£120k breast cancer unit to open at Grimsby's Cromwell Road Centre
ATTENDING a mobile breast screening unit will soon be a thing of the past for women across the borough.
On Monday, November 12, a £120,000 new state-of-the-art static screening machine will begin scanning ladies inside Cromwell Road Primary Care Centre, Grimsby.
This new unit is the culmination of five years' planning and will provide the most up-to-date digital mammography.
Breast cancer survivor Beryl Watson, of Scartho, believes it is vital to have a permanent location where women can be screened.
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The 76-year-old, said: "I think this is excellent and will make women feel a lot calmer about attending their appointment.
"The room is light, spacious and it feels very private which is important to many women.
"I feel very lucky to be here today after my diagnosis in 1997. However, I do put my survival down to the quick response and treatment I received."
The service will provide women with an immediate digital mammography. If there are any technical problems which result in a second screening needed, it can be done before the patient leaves their appointment. Results of the screenings should be expected within the following two weeks.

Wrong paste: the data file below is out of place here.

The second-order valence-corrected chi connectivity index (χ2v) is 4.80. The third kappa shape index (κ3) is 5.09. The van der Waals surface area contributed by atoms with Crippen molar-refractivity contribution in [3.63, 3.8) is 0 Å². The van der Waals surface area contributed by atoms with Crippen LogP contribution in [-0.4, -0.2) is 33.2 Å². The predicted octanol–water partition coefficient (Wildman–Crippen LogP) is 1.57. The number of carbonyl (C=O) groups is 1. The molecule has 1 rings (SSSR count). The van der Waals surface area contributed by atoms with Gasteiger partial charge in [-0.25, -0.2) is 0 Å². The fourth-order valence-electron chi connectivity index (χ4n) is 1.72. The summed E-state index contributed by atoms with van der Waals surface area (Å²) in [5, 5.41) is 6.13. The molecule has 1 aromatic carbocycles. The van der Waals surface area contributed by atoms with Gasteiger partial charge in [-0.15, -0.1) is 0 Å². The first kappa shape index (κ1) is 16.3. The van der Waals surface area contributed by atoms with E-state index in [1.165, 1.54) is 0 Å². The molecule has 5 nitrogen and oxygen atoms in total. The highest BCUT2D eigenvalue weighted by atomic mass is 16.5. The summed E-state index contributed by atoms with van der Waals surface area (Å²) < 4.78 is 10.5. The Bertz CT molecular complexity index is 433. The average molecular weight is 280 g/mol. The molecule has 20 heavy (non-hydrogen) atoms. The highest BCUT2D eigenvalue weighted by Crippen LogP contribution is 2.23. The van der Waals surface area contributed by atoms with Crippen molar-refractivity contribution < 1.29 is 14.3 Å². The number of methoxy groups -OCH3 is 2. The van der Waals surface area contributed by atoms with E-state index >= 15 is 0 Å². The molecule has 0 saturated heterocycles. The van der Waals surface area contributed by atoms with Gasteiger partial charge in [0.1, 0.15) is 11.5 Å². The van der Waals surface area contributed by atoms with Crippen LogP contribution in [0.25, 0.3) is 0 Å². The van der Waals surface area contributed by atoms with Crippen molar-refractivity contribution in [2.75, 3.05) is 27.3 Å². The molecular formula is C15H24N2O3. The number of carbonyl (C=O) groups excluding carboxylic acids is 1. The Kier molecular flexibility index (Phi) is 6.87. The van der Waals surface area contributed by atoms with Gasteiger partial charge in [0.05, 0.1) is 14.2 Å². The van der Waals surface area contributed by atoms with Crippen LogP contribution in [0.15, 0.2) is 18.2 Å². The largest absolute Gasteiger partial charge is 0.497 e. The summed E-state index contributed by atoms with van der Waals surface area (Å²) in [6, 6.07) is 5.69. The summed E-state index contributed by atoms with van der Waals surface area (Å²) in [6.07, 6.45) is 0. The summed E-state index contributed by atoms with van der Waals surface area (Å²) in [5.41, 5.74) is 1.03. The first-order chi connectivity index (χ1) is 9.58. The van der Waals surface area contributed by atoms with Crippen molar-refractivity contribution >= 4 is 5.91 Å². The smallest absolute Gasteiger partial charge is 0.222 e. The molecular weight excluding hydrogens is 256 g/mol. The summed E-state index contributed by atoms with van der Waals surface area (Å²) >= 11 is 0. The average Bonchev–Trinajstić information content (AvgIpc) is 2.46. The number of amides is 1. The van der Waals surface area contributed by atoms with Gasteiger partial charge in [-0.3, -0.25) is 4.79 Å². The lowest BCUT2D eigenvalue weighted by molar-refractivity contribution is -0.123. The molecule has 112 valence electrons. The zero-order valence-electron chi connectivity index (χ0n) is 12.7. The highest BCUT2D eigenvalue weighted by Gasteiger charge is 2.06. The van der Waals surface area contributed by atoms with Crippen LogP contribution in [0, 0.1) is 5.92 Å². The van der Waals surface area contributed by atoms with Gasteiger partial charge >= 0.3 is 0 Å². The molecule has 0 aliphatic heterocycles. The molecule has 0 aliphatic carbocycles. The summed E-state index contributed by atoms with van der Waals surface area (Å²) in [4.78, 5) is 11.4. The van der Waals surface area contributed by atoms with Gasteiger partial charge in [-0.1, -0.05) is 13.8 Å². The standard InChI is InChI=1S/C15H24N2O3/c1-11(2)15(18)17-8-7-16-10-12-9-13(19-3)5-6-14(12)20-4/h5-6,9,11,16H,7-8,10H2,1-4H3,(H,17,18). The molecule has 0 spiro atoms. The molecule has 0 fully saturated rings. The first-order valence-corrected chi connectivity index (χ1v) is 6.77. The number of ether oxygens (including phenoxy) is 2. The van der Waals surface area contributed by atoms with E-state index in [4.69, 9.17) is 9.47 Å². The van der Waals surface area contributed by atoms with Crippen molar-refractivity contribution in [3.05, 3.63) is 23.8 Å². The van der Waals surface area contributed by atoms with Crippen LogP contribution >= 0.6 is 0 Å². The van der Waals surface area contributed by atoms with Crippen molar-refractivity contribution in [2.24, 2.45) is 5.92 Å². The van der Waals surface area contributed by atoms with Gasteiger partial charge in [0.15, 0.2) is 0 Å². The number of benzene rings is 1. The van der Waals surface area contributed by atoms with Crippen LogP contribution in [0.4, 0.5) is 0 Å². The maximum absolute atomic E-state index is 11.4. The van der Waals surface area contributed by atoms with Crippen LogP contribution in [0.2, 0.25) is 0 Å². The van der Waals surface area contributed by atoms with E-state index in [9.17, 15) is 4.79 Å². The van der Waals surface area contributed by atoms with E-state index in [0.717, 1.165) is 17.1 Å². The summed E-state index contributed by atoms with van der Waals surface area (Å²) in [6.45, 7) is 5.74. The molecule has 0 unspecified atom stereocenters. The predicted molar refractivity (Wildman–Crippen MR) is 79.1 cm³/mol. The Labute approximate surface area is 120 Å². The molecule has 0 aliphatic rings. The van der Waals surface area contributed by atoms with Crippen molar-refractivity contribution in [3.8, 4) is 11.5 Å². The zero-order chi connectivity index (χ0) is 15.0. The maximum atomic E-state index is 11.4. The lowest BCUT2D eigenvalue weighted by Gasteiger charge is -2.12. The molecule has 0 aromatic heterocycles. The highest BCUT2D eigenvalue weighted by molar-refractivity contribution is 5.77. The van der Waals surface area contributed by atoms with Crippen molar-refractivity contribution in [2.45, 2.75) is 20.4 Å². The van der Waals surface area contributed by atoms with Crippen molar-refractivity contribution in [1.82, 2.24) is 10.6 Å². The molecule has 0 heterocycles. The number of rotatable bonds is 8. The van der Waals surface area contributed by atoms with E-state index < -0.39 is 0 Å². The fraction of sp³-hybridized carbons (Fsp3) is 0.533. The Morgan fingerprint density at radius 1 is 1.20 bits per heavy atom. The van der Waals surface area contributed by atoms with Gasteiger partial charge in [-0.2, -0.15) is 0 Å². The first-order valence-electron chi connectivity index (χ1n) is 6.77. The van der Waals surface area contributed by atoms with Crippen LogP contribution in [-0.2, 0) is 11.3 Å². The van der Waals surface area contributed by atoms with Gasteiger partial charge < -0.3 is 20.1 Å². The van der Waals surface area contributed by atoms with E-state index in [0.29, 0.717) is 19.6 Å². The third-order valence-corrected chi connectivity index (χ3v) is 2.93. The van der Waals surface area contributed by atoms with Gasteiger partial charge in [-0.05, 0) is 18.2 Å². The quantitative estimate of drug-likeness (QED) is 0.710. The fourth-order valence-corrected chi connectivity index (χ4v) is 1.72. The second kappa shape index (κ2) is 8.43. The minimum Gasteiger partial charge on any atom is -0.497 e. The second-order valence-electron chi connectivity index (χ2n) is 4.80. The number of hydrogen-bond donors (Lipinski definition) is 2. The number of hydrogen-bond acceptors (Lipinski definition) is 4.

Fiona Smith, lead clinical trainer for mammography at Castle Hill Hospital in Hull, said: "I am part of a team that will come to Grimsby and screen women within this new unit. We used to have a mobile device sent to Grimsby's Diana Princess of Wales Hospital but this will now be stopped.
"For women without breast cancer, this static machine will now be their first port of call to detect any abnormalities within the breasts.
"We are very successful in noticing even the subtle changes within the breast but women have to be aware that not all changes mean cancer. Providing ladies with a fixed location to come to is all about giving them easy access and reaching out to those unsure."
The standard age for women to receive breast screening is between 50 and 70 years old.
Now across the country, a six-year trial is being carried out so that women between the ages of 47 and 73 can have the opportunity of a screening.
Rose Lebrun, nurse consultant in public health and screening co-ordinator for North East Lincolnshire, said: "Breast screening is an important method of detecting abnormalities at an early stage.
"The NHS Breast Screening Programme aims to detect and treat breast cancer early but vigilance against the onset of disease is one of the first lines of defence in tackling breast cancer."
Lisa Gallop is working with the health trainer service, and said: "There are lots of women frightened about this.
"What I try to do is ease their minds, get them to understand that they might not even show signs of having cancer, but if they do then early detection is key for survival."